Gendering Growth Models

Pauline Kohlhase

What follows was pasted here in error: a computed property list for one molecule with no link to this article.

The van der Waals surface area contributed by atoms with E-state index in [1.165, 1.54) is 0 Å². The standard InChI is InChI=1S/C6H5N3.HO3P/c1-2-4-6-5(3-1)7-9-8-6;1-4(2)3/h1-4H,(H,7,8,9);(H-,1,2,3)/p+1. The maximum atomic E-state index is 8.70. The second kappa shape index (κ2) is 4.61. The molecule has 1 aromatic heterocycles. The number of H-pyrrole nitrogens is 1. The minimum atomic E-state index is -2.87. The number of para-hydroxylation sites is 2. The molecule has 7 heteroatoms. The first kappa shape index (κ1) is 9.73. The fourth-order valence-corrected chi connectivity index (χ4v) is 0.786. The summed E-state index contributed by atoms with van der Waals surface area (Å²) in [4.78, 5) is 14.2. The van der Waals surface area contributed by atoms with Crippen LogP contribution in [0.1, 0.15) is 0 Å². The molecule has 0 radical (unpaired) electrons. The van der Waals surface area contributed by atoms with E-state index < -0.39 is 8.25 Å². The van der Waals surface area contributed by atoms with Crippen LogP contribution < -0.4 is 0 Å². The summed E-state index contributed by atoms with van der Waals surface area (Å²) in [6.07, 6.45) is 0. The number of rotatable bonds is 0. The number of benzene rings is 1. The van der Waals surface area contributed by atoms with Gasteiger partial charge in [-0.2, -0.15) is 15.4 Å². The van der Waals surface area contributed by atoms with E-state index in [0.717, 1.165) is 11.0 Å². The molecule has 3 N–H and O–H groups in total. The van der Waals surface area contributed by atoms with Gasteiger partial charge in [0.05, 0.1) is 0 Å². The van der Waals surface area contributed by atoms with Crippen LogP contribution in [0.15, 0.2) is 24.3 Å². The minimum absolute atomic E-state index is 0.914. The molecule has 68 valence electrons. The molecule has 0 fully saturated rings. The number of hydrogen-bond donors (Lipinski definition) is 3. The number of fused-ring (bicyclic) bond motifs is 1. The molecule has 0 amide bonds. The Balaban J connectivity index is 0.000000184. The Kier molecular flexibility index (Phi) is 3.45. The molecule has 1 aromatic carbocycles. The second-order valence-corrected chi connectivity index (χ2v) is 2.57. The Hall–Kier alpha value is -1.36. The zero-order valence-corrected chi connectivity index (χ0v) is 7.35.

Gender inequality is an ongoing issue in capitalist societies. While research has explored gender inequalities as individual-level differences, less is known about how the contemporary political economic setting of advanced economies interrelates with gender inequality. This project studies gender inequality in a comparative political economy framework based on growth model typology and in the context of the different contributions men and women make to aggregate demand and productivity growth. The first part of the project introduces social reproduction, for instance caring, into growth model theory and analyzes the input of social reproduction into major sources of aggregate demand and key economic sectors. In the second, it studies the effect of national variations in productivity outcomes on wage differentials across sectors. The third part analyzes gender wage gaps by studying the effect of gender on wage mediated by sectoral gender segregation and moderated by national growth models.

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